The subject goes as follows: A 5.25" speaker can fit in a stock 5x7" location, and a 6"-6.5" speaker can fit in a stock 6x9" location. So which should you use? It's quite simple. A round speaker is more likely to have weight evenly distributed against the Voice Coil and VC Former. This means that you can achieve clearer sound with a round speaker that with an oval speaker. On the flipside, an oval speaker will obviously have more cone area. With the same excursion as the round speaker, the larger oval cone produces more sound. An oval speaker is capable of getting louder and usually producing more mibbass than a round speaker.

There are a great many exceptions, more and more as the quality of your speakers goes up, but this is the general overview.

91ser
03-08-2005, 06:29 PM
ok, so let me see if i understand this

i have my subwoofer set up at 75hz at a 12db slope, that means, that it plays a 75hz note loud, and anything deviating from that will get progressively quieter?? so if i want to here a broader range from my subwoofer, i will turn the slope down, and possible to 0db??

so if i have it set at 0db, then the point that i choose for the crossover wont matter?? or will it just cut off frequencies higher than 75hz??

thx for answering a noobs quesions
Patrick

req
03-08-2005, 07:09 PM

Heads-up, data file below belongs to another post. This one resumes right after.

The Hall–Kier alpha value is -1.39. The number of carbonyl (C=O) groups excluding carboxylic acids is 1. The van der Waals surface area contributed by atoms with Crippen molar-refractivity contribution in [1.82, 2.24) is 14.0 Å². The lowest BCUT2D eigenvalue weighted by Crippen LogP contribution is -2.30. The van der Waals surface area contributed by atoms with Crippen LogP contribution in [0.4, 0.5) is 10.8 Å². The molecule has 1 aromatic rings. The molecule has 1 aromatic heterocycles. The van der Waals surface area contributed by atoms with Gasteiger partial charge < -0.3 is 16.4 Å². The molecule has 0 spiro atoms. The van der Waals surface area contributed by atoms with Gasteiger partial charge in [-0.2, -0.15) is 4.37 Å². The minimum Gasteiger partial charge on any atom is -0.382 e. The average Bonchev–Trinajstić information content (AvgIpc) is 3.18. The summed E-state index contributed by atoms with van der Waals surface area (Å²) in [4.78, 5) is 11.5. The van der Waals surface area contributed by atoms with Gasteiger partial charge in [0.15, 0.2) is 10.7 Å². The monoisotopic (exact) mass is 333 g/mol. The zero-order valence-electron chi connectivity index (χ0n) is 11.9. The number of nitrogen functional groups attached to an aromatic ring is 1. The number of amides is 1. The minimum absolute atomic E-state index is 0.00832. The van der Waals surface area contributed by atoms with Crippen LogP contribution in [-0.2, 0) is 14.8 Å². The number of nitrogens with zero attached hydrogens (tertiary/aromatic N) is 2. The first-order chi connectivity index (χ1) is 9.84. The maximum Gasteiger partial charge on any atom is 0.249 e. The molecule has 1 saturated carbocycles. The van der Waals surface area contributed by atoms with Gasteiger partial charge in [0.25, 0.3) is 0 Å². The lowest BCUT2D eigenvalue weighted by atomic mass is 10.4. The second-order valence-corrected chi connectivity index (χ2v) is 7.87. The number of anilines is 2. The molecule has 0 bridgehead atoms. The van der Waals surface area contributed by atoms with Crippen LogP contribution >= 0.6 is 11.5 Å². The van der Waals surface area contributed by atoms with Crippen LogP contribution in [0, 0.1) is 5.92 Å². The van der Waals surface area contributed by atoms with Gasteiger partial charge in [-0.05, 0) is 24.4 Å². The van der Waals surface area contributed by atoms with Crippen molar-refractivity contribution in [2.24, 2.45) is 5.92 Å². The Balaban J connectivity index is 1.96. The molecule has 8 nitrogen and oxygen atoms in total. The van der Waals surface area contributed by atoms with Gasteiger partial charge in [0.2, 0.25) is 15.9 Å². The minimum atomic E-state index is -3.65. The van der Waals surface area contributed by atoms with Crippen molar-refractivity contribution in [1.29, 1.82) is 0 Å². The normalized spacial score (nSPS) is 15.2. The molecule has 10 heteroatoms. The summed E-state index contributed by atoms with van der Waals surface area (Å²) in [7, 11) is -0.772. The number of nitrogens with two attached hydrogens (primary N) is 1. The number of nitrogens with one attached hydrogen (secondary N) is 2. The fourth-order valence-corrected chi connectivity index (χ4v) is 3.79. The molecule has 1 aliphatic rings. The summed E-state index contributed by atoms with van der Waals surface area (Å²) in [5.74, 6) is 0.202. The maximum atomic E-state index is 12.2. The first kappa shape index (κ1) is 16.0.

ok, so let me see if i understand this

i have my subwoofer set up at 75hz at a 12db slope, that means, that it plays a 75hz note loud, and anything deviating from that will get progressively quieter??

if this is a LOW PASS FILER (filters out EVERYTHING but the LOW frequencies), it will cut off everything ABOVE 75hz. and at that point, the volume of everything above that point will decline and 12db PER octave (octave = 1\2 lower, or 2x higher)

[see the black graph above, and look at the white line. this is a subwoofer with an 80hz low pass filter]


so if i want to here a broader range from my subwoofer, i will turn the slope down, and possible to 0db??

as its a LOW PASS FILTER, and it will filter everything ABOVE that point out of the speaker. so in order to hear MORE and play HIGHER frequencies, you will need to turn it UP say to 80hz, or 85hz - not down.

but as said, it wont completly cut off at 75 or 80hz, it will decrease in volume after that at the rate of (as you said) 12db per octave. in this case, at 150~160hz, it will be 12 decibles lower - so you will still be able to hear it. this is how music 'blends' together via different speakers.